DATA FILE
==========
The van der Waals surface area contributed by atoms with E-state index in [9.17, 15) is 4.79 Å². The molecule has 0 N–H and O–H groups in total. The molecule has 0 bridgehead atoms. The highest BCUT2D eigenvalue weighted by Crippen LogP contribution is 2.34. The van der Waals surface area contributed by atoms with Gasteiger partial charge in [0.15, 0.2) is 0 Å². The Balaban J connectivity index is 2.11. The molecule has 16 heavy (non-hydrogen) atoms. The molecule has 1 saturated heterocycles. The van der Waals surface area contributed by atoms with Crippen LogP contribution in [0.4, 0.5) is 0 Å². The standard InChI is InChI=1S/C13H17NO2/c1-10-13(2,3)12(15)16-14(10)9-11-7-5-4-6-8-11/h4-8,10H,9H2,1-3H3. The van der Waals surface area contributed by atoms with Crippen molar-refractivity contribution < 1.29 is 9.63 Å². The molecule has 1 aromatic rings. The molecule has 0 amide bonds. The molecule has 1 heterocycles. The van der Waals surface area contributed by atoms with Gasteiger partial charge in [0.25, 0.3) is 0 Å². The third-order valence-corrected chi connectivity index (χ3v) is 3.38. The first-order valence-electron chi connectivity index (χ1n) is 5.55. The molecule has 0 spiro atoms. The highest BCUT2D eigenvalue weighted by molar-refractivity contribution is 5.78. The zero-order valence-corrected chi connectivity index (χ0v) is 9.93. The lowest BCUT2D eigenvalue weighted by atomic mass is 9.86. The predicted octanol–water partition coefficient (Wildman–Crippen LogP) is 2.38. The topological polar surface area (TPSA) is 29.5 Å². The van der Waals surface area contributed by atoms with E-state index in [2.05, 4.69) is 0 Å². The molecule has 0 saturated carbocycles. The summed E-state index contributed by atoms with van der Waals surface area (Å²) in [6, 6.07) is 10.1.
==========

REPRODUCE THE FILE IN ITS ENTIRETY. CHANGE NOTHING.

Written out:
The van der Waals surface area contributed by atoms with E-state index in [9.17, 15) is 4.79 Å². The molecule has 0 N–H and O–H groups in total. The molecule has 0 bridgehead atoms. The highest BCUT2D eigenvalue weighted by Crippen LogP contribution is 2.34. The van der Waals surface area contributed by atoms with Gasteiger partial charge in [0.15, 0.2) is 0 Å². The Balaban J connectivity index is 2.11. The molecule has 16 heavy (non-hydrogen) atoms. The molecule has 1 saturated heterocycles. The van der Waals surface area contributed by atoms with Crippen LogP contribution in [0.4, 0.5) is 0 Å². The standard InChI is InChI=1S/C13H17NO2/c1-10-13(2,3)12(15)16-14(10)9-11-7-5-4-6-8-11/h4-8,10H,9H2,1-3H3. The van der Waals surface area contributed by atoms with Crippen molar-refractivity contribution < 1.29 is 9.63 Å². The molecule has 1 aromatic rings. The molecule has 0 amide bonds. The molecule has 1 heterocycles. The van der Waals surface area contributed by atoms with Gasteiger partial charge in [0.25, 0.3) is 0 Å². The third-order valence-corrected chi connectivity index (χ3v) is 3.38. The first-order valence-electron chi connectivity index (χ1n) is 5.55. The molecule has 0 spiro atoms. The highest BCUT2D eigenvalue weighted by molar-refractivity contribution is 5.78. The zero-order valence-corrected chi connectivity index (χ0v) is 9.93. The lowest BCUT2D eigenvalue weighted by atomic mass is 9.86. The predicted octanol–water partition coefficient (Wildman–Crippen LogP) is 2.38. The topological polar surface area (TPSA) is 29.5 Å². The van der Waals surface area contributed by atoms with E-state index in [2.05, 4.69) is 0 Å². The molecule has 0 saturated carbocycles. The summed E-state index contributed by atoms with van der Waals surface area (Å²) in [6, 6.07) is 10.1.